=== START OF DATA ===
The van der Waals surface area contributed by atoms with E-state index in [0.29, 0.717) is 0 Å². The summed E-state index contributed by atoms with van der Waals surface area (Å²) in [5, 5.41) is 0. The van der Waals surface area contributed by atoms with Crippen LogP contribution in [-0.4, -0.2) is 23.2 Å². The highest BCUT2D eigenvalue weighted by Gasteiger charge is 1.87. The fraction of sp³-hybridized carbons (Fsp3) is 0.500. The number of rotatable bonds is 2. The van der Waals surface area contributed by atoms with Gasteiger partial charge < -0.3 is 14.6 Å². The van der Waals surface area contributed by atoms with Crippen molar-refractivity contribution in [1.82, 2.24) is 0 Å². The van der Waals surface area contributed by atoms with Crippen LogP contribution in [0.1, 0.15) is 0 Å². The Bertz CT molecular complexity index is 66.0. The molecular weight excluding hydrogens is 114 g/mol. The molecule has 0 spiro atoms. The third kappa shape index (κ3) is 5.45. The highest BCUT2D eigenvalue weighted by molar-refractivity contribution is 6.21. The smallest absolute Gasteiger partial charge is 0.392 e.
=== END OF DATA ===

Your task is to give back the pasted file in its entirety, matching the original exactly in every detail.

The van der Waals surface area contributed by atoms with E-state index in [0.29, 0.717) is 0 Å². The summed E-state index contributed by atoms with van der Waals surface area (Å²) in [5, 5.41) is 0. The van der Waals surface area contributed by atoms with Crippen LogP contribution in [-0.4, -0.2) is 23.2 Å². The highest BCUT2D eigenvalue weighted by Gasteiger charge is 1.87. The fraction of sp³-hybridized carbons (Fsp3) is 0.500. The number of rotatable bonds is 2. The van der Waals surface area contributed by atoms with Gasteiger partial charge < -0.3 is 14.6 Å². The van der Waals surface area contributed by atoms with Crippen molar-refractivity contribution in [1.82, 2.24) is 0 Å². The van der Waals surface area contributed by atoms with Crippen LogP contribution in [0.1, 0.15) is 0 Å². The Bertz CT molecular complexity index is 66.0. The molecular weight excluding hydrogens is 114 g/mol. The molecule has 0 spiro atoms. The third kappa shape index (κ3) is 5.45. The highest BCUT2D eigenvalue weighted by molar-refractivity contribution is 6.21. The smallest absolute Gasteiger partial charge is 0.392 e.